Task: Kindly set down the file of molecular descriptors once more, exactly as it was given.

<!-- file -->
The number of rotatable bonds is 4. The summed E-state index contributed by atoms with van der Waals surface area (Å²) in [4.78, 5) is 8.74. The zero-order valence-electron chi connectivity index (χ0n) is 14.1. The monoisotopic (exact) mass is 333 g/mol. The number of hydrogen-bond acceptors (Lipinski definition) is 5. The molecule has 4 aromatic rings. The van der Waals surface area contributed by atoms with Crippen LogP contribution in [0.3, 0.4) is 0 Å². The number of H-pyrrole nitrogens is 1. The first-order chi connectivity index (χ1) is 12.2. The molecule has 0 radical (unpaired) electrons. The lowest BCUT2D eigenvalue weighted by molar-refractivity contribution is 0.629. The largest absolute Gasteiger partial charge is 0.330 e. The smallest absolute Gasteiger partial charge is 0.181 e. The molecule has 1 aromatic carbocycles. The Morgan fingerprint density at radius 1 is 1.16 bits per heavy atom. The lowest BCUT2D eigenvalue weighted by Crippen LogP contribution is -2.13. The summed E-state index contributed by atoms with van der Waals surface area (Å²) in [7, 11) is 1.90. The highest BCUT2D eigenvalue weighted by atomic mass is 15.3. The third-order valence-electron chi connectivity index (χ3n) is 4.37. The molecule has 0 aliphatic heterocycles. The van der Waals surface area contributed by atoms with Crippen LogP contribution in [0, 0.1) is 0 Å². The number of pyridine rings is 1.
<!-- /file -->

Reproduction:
The number of rotatable bonds is 4. The summed E-state index contributed by atoms with van der Waals surface area (Å²) in [4.78, 5) is 8.74. The zero-order valence-electron chi connectivity index (χ0n) is 14.1. The monoisotopic (exact) mass is 333 g/mol. The number of hydrogen-bond acceptors (Lipinski definition) is 5. The molecule has 4 aromatic rings. The van der Waals surface area contributed by atoms with Crippen LogP contribution in [0.3, 0.4) is 0 Å². The number of H-pyrrole nitrogens is 1. The first-order chi connectivity index (χ1) is 12.2. The molecule has 0 radical (unpaired) electrons. The lowest BCUT2D eigenvalue weighted by molar-refractivity contribution is 0.629. The largest absolute Gasteiger partial charge is 0.330 e. The smallest absolute Gasteiger partial charge is 0.181 e. The molecule has 1 aromatic carbocycles. The Morgan fingerprint density at radius 1 is 1.16 bits per heavy atom. The lowest BCUT2D eigenvalue weighted by Crippen LogP contribution is -2.13. The summed E-state index contributed by atoms with van der Waals surface area (Å²) in [7, 11) is 1.90. The highest BCUT2D eigenvalue weighted by atomic mass is 15.3. The third-order valence-electron chi connectivity index (χ3n) is 4.37. The molecule has 0 aliphatic heterocycles. The van der Waals surface area contributed by atoms with Crippen LogP contribution in [0, 0.1) is 0 Å². The number of pyridine rings is 1.